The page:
Home > Business, Gear, Video > Panny’s new AJ-HPX3000 P2 versus RED-1.

Panny’s new AJ-HPX3000 P2 versus RED-1.

September 25, 2007 Leave a comment Go to comments

hpx3000.png

Panasonic announced the nearly $50,000 AJ-HPX3000 to a fanfare of applause from P2 fans who laud the new camcorder’s 2/3 image sensors, 10-bit processing, full 1080i recording capability and two improvements to the basic P2 workflow- lots of slots and AVC-Intra recording for higher quality and longer record time on the cramped P2 cards.

The question is, why?

eggrun.jpg

 

Every time I think of P2 (and any similarly size-limited and cost absorbent flash media system) an image pops into my mind. It’s a silly image that you would only see at a country fair- where silly games a played. The one I’m thinking about is where contestants have a dozen eggs (your footage) and they have to shuttle it between one egg carton (your camcorder) and the destination (your hard drive) and to do it, they are given teaspoons and have run run across a bumpy, grassy field.

It it hilarious to see all sorts of normal folk try their darndest to keep those eggs on those spoons. The game involves the spoons, but, would you deliberately do this at home to carry eggs between the fridge and the stove? One at a time? What if the farmers carried the eggs, one at a time, in teaspoons, around the farm before packing them in egg cartons for shipping? You’d say it’s pretty stupid and they should just put the eggs in an egg crate. That way they are immediately stored, and carried in the same container – all at once. Not a little bit at a time.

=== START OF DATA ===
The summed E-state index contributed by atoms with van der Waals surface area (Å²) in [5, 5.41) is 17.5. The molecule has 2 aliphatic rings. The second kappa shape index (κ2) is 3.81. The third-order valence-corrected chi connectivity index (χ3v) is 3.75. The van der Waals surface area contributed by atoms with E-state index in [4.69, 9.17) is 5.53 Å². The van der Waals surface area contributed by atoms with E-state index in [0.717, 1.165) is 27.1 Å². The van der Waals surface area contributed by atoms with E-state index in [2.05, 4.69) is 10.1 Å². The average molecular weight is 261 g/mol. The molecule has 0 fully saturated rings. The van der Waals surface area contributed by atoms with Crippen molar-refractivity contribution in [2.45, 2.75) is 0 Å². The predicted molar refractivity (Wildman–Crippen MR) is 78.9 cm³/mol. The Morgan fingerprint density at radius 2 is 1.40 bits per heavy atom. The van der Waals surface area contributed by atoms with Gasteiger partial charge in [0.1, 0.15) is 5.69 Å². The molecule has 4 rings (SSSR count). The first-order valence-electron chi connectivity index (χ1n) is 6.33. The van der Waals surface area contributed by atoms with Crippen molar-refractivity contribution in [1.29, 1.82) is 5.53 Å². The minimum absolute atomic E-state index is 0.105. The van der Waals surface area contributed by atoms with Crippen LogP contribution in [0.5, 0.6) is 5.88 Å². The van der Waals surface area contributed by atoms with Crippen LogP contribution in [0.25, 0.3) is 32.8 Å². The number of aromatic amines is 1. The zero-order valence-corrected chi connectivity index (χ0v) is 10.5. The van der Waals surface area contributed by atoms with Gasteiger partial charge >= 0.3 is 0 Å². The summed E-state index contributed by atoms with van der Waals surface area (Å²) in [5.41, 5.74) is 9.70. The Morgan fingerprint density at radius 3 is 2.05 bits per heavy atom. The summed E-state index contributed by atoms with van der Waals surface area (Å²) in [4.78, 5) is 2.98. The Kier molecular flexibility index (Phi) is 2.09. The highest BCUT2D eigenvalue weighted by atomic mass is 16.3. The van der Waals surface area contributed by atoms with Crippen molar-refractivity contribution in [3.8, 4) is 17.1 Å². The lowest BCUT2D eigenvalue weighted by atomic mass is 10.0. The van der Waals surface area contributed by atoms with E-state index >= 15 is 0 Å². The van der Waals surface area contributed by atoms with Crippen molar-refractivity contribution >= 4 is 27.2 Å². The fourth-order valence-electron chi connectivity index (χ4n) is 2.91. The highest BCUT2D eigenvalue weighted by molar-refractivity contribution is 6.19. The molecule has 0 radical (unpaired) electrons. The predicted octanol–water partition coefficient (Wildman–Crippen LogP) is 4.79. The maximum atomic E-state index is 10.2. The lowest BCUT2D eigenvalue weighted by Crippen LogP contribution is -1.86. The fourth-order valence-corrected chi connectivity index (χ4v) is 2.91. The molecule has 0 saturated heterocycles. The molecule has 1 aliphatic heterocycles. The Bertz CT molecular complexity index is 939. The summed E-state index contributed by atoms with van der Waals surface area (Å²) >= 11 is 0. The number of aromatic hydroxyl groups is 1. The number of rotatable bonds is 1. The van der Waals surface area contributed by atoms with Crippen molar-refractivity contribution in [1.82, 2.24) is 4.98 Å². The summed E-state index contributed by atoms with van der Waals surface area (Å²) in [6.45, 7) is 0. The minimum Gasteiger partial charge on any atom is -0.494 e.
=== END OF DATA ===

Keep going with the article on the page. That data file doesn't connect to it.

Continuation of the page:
So why would you pay so much money for a P2 storage system to carry the footage that short way between the camcorder and a hard drive already sitting there just to receive the footage, instead of just shooting the footage right onto a hard drive in the first place?

eggspoon.jpg

My second thought is that RED is now shipping.

RED is a 12 Megapixel camcorder that records RAW images to any number of hard drives, RAIDs or even a $200 compact flash card, if you really feel the need to record to flash media for some inexplicable reason. The reason I bring up RED here is because the $50,000 camcorder Panasonic announced will record a 2 megapixel progressive image 30 frames a second using AVC-Intra compression.

redflash.jpgRED will record a 12 Megapixel progressive image up to 60 times a second and give you all the RAW data off the image sensor so you can push and pull it without having to deal with any AVC compression at all… and do it for under $20,000.

RED will also allow you to “downsample” the 12 megapixels the camera head has and record “only” 1080 HDTV footage, using various forms of compression that you get to choose, at many more frame rates that you get to choose, on any number of recording formats that you get to choose, for a price that lets you buy two camcorders and accessories for the price of one Panasonic HPX3000.

I prefer choice. I prefer recording to a hard drive. I prefer a lower price. I prefer greater capability.

RED is completely changing the game and the major players haven’t figured it out yet.
Or, until RED is shipping the RED-1 in quantity, the rest of the industry will keep doing what they can to earn your dollar. (lots of your dollars)

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  1. September 26, 2007 at 12:01 am

    You’ve got to love the comparison, even though I think a more realistic ‘workable” RED camera would cost is around $35,000. I guess it depends on how you configure.

    Ironically, the only recording method available right now is Compact Flash – your favorite. But at least they’re a standard, off-the-shelf item, that is affected by consumer pricing not SxS and P2 proprietary pricing, so 8 GB of Compact Flash is, what, $150? (I haven’t priced it – never filled more than a 1 GB Flash card).

    Some good thoughts. I prefer optical media so I have “the source”, but I’ll settle for RAID 5 archives.